Libby Perjury Trial Heads to Jury Room

A jury will begin deliberating the case against Lewis Libby, Vice President Cheney's former chief of staff, after a tearful closing statement from Libby's lead defense attorney.

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RENEE MONTAGNE, host:

We turn now to a perjury trial that has as its backdrop the intelligence used to support the invasion of Iraq. White House aide Lewis Libby is charged with lying to a grand jury and the FBI during an investigation into a CIA leak. That leak involved a CIA operative whose husband was a critic of the war. NPR legal affairs correspondent Nina Totenberg has this report on the last words jurors heard.

NINA TOTENBERG: Yesterday's closing arguments began methodically and ended theatrically with the chief defense lawyer choking down tears as he pleaded with the jury not to make Libby a scapegoat, and the prosecutor asking the jury to restore the truth to the judicial system.

To defense lawyers, the charges against Libby were madness - the criminalizing of a faulty memory. To the prosecution, Libby's grand jury and FBI testimony was about lying - an attempt to protect himself from being prosecuted for leaking classified information.

Prosecutors Patrick Fitzgerald and Peter Zeidenberg systematically picked apart the defense's faulty memory argument, contending that it is, quote, "just not credible" to believe that Libby could have forgotten that Valerie Wilson, the wife of a leading administration critic, worked at the CIA.

Not credible because her CIA job was seen as a way to discredit her husband to make it seem he'd been sent by her on a boondoggle instead of a real intelligence mission. Not credible, because in the month between June 11th and July 11th 2003, Libby had nine conversations with eight people - including Vice President Cheney - about Mrs. Wilson and her CIA job.

But defense lawyers Ted Wells and Bill Jeffers argued that Libby's memory is like everyone else's - imperfect. Indeed, they observed, every witness who testified had some problem with his or her own memory. Libby honestly believed he was hearing the information about Mrs. Wilson's CIA identity for the first time on July 10, 2003 from NBC reporter Tim Russert. Prosecutor Fitzgerald, however, countered that Russert's testimony gave the lie to the lie.

Russert testified he couldn't have told Libby that Mrs. Wilson worked for the CIA because he didn't know that information until days later when it was disclosed in a column by Robert Novak. Defense lawyer Jeffers said that Libby had no motive to lie, that federal law only makes disclosure of an intelligence agent's identity a crime if an individual knows the agent is covert.

There's no evidence she was covert, said Jeffers, or that the government was seeking to protect her identity. But prosecutor Fitzgerald countered that Libby's own CIA briefer told him after the Novak column was published that this was a very serious matter that could lead to an agent's harassment, torture, or death.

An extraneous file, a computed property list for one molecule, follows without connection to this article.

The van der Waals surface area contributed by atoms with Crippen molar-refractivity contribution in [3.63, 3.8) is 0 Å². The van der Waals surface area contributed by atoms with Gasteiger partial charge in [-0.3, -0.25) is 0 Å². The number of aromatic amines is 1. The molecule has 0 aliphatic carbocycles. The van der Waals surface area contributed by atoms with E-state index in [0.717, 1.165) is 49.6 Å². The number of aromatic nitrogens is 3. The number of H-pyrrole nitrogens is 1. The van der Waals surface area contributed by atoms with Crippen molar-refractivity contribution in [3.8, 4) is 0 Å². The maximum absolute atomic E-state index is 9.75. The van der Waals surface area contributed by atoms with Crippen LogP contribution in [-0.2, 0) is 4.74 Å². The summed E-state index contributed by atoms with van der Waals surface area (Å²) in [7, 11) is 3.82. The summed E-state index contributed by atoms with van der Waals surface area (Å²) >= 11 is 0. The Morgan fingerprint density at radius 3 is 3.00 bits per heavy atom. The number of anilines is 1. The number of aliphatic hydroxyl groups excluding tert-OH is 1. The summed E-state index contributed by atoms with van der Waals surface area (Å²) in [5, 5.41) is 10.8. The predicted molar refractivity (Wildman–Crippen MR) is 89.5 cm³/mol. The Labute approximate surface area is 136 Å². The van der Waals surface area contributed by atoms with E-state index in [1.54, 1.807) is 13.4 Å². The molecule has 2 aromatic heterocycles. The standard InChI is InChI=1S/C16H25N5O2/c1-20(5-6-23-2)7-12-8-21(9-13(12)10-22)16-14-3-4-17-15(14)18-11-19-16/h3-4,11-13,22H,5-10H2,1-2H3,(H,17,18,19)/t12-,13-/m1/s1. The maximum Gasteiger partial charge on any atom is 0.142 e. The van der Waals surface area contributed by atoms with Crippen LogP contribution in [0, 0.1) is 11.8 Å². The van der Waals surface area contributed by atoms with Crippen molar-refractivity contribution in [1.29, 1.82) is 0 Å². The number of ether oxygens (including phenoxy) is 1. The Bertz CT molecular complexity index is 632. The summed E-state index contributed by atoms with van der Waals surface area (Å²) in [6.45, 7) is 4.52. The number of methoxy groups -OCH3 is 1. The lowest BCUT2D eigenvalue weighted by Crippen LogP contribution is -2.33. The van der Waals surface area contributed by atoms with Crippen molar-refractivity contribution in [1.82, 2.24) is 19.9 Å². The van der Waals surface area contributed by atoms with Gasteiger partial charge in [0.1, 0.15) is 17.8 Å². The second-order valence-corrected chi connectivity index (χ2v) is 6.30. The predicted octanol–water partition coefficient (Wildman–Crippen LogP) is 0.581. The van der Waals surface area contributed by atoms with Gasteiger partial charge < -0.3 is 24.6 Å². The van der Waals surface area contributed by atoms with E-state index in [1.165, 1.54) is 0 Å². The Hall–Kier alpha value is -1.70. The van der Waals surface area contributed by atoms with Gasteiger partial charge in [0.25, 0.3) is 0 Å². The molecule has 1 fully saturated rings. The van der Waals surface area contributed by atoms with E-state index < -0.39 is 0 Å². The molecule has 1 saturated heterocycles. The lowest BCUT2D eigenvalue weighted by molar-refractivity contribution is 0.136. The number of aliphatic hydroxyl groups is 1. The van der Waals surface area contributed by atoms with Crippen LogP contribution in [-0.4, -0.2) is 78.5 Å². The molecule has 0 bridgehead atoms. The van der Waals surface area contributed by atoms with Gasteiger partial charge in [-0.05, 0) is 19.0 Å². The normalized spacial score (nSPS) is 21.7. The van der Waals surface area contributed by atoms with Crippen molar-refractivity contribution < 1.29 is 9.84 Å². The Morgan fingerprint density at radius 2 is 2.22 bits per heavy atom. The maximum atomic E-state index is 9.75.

Defense lawyers also pointed out that Libby had talked to eight reporters in June and July of 2003, reporters who testified he did not tell them about Mrs. Wilson's identity. Prosecutor Fitzgerald countered that the vice president had chosen the reporter he wanted to leak to in order to rebut charges of twisted intelligence.

That reporter was Judith Miller, then of the New York Times, who testified that Libby told her once in June and again on July 8th about Mrs. Wilson's CIA identity. Prosecutors noted that on July 7th, Libby lunched with the President's press secretary, Ari Fleischer, and told him about Mrs. Wilson's CIA identity.

And yet we are to believe, said the prosecutor, that two days later, when Libby supposedly hears the same information from NBC's Russert, he is surprised and thinks this is new information? Defense lawyers countered that Libby's memory, if it was faulty, went awry not that week, but three months later when he was interviewed by the FBI.

Why, asked defense lawyer Wells, is Libby being treated differently from presidential adviser Karl Rove and former Deputy Secretary of State Richard Armitage, who both admitted disclosing information about Mrs. Wilson to reporters?

Concluded Wells, don't sacrifice Scooter Libby for how you may feel about Iraq or the Bush administration. He's a good man. He's been under my protection for the last month. I give him to you now, said Wells, his face contorting in tears. Give him back to me. Give him back.

Prosecutor Fitzgerald ended his rebuttal by telling the jury there is no evidence that anyone else lied to the grand jury. Not Rove or Armitage. Libby, said the prosecutor, simply made up a story and stuck to it. There was a cloud over the White House and the vice president's office, Fitzgerald said.

And the grand jury and the American public deserved a straight answer about who leaked classified information and whether they did it intentionally. Mr. Libby stole the truth from the judicial system. If you return a guilty verdict, you give the truth back.

Nina Totenberg, NPR News, Washington.

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